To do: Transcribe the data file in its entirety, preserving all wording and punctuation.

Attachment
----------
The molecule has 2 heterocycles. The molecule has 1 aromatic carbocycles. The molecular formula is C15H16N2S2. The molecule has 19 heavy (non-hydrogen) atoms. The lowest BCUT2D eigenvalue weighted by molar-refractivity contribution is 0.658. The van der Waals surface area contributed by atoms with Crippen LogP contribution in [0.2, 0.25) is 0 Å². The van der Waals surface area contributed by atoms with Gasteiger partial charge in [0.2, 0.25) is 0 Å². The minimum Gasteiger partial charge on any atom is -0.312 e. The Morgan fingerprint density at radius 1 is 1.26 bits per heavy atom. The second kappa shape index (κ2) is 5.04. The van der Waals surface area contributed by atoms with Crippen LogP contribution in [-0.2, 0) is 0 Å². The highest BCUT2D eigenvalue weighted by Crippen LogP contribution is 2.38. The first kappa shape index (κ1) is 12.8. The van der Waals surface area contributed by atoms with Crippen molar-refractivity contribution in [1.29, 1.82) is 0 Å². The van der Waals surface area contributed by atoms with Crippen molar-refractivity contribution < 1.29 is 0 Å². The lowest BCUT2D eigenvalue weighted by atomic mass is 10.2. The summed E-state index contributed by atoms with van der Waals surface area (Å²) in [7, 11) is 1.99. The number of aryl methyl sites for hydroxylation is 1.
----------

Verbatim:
The molecule has 2 heterocycles. The molecule has 1 aromatic carbocycles. The molecular formula is C15H16N2S2. The molecule has 19 heavy (non-hydrogen) atoms. The lowest BCUT2D eigenvalue weighted by molar-refractivity contribution is 0.658. The van der Waals surface area contributed by atoms with Crippen LogP contribution in [0.2, 0.25) is 0 Å². The van der Waals surface area contributed by atoms with Gasteiger partial charge in [0.2, 0.25) is 0 Å². The minimum Gasteiger partial charge on any atom is -0.312 e. The Morgan fingerprint density at radius 1 is 1.26 bits per heavy atom. The second kappa shape index (κ2) is 5.04. The van der Waals surface area contributed by atoms with Crippen LogP contribution in [-0.2, 0) is 0 Å². The highest BCUT2D eigenvalue weighted by Crippen LogP contribution is 2.38. The first kappa shape index (κ1) is 12.8. The van der Waals surface area contributed by atoms with Crippen molar-refractivity contribution in [1.29, 1.82) is 0 Å². The van der Waals surface area contributed by atoms with Crippen molar-refractivity contribution < 1.29 is 0 Å². The lowest BCUT2D eigenvalue weighted by atomic mass is 10.2. The summed E-state index contributed by atoms with van der Waals surface area (Å²) in [7, 11) is 1.99. The number of aryl methyl sites for hydroxylation is 1.